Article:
You just taught the lesson of your life. You planned for days, were a master of the content, added a few witty jokes, and even engaged multiple learning styles through a PowerPoint that included film clips, abstract art, comic strips, and inspirational quotes. As you began to wind down, you asked your students a question that in your mind was relatively simple, a question that you thought everyone would know the answer to, but as you scanned the room, only one hand was raised. Only one student was ready to provide you with an answer. What went wrong? Why didn’t more kids know the answer? Didn’t anyone else learn anything?
The scene described above is one that happens to even the best teachers, but more times than not, the lack of student response has less to do with limited student learning and more to do with limited trust. When students feel trusted and safe, they are willing to take risks. They are willing to be wrong. They are willing to be right. They are willing to stand out. Fears in our kids are not just demonstrated by a reluctance to be wrong, but can also be driven by a desire to not be labeled as a “know it all.” Fear is the killer of learning.
As a school principal I have seen these types of behaviors more times than I would like to admit, but I am not just talking about in other teachers’ classrooms. I have seen this at my own staff meetings as my teachers show a reluctance to actively engage and respond to my prompts. I have had teachers approach me the following morning in what appears to be a secret meeting to share their thoughts in a more private setting where they will not be judged by their peers. There are times when I am tempted to cast my own judgements about this timid behavior, until I realize this is more a reflection of me than it is of them.
It is my responsibility to make sure my school is safe. Safe for students as well as for adults. Safety doesn’t always come via having metal detectors and successful fire drills. Safety more often needs to be developed in the affective domain. People need to FEEL safe more so than they need to BE safe. The perception of being secure and supported is what draws people together and allows for willing vulnerability. Vulnerability leads to trust. Trust leads to risk taking. Risk taking leads to learning.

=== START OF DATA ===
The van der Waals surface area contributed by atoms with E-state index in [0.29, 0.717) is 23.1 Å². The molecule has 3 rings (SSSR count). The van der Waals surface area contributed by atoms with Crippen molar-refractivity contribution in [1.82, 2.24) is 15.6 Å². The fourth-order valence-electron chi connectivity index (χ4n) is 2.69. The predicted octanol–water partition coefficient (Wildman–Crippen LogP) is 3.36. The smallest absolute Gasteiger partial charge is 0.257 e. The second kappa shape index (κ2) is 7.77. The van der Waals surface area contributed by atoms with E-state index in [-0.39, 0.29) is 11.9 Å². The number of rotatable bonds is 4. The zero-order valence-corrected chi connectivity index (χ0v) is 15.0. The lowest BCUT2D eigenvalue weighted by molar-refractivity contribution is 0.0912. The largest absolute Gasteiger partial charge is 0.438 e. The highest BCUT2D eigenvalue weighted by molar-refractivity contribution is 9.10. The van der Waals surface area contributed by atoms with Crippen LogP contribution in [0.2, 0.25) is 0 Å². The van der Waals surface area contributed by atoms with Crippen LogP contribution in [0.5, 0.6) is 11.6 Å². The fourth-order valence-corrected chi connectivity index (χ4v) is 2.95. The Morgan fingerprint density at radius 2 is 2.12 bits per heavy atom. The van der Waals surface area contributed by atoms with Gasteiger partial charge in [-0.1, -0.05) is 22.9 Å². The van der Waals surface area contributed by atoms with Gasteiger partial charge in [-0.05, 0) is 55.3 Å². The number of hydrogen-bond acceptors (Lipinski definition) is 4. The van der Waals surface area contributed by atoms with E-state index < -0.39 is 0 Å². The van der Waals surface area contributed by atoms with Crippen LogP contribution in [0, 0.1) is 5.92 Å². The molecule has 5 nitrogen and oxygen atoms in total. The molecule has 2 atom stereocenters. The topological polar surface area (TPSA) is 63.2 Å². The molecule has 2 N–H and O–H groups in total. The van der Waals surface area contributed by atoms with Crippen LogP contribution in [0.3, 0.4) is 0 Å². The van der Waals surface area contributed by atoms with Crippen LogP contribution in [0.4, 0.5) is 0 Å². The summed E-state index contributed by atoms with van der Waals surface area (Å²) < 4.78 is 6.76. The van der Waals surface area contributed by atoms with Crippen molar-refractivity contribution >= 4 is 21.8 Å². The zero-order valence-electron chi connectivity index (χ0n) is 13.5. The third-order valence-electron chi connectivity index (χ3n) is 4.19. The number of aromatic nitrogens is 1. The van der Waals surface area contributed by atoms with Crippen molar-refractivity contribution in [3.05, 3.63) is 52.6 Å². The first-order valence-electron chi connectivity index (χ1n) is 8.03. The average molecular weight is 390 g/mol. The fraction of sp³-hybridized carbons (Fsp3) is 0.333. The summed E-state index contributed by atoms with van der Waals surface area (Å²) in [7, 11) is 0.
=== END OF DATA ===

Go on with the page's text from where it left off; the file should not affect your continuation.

In your classrooms, just like in my staff meetings, maybe a lack of willing participants is more a reflection of the culture that has been established in your room, than the learning that has or has not be acquired. If you want to be able to have true dialogue with your students-if you want to be able to use real formative assessments to gauge understanding-if you want to be able to see evidence of real learning, you may want to spend more time creating an environment of trust and less time working on your anticipatory set (that’s a lesson plan reference for those like me who began teaching a couple of decades ago:).
If you want to see those hands up in the air, you have to make sure that those who put them up, really don’t care….about being judged and only care about growing. You are the model of this. Are you willing to take risks in front of others? Are you willing to take a stand, to be right or wrong? If we want our kids to do it we must be willing to do it too. Today, embark on a challenge to make your space a safe place. Make it home to trust and you will be amazed at all of the learning that takes place as a result.